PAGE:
Decoding Technology Marketing
Make a pledge this week: take an hour this week to start coding. Go on, put it on your calendar.
Why? This week is Computer Science Education Week, and companies like Microsoft, Google and Apple, as well as the president himself, are encouraging people to get wise on a subject most schools in the U.S. don’t offer: computer science.
Through working with the Corporate Citizenship team at Microsoft, we here at BuzzBee have learned a bit about the dire state of computer science in the U.S. Get this: In the U.S. alone, there will be a projected 1.5 million CS-related jobs by 2018. Unfortunately, U.S. college graduates are expected to fill less than a third of those jobs. Only 8% of U.S. schools are certified to teach AP computer science, and only 14 states and the District of Columbia recognize computer science courses as fulfilling core math or science credit requirements for high school graduation.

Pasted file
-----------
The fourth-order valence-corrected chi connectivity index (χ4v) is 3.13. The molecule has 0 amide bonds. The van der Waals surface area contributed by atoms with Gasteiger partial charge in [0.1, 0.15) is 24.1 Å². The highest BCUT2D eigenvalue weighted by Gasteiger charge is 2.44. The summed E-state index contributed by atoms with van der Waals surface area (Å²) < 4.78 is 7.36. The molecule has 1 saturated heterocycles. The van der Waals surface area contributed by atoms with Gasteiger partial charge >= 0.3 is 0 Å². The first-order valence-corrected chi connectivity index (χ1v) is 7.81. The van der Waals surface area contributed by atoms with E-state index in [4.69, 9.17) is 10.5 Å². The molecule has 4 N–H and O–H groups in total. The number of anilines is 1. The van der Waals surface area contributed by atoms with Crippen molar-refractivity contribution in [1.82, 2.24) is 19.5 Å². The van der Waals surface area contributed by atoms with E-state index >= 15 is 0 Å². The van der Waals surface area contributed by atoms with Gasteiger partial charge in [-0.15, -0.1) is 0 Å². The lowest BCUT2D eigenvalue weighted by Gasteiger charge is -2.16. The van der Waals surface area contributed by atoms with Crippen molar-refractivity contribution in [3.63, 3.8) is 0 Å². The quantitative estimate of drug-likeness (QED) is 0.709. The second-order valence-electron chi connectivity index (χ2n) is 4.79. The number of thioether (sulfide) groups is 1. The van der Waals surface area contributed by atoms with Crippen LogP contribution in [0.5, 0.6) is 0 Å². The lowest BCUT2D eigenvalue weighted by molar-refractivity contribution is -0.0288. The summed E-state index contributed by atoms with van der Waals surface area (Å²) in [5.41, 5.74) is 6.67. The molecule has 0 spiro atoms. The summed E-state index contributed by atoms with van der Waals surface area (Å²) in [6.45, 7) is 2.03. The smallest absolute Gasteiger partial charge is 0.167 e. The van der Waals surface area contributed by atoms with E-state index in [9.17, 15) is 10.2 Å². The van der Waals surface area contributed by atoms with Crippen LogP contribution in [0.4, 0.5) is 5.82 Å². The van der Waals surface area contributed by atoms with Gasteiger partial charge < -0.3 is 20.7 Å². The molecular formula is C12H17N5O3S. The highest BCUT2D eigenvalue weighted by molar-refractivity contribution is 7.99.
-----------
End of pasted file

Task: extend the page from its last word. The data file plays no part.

Obviously, the U.S. needs help making this a priority, and that’s what Code.org, a Seattle-area non-profit is trying to do with their Hour of Code project. Apple and Microsoft Stores are offering up free tutorial classes this week, while companies like Google, Disney and Yahoo will feature Hour of Code on their home pages.
Don’t think you can code? Don’t care about coding? Why not do it just to prove to yourself that you can do something you didn’t think you could. According to the Computer Science Education Week website, almost 3 million people have already learned an hour of code. So how hard could it be?
The last time I did any coding, it was on my Atari 400 computer back in 1985. I must have spent half a day writing a program that would make a little stick figure guy walk across the screen. Nevertheless, I’m going to give it a go and try to learn some code this week. As a country, we have a long way to go toward becoming computer science literate, but maybe this week we can all take one small step for one little hour.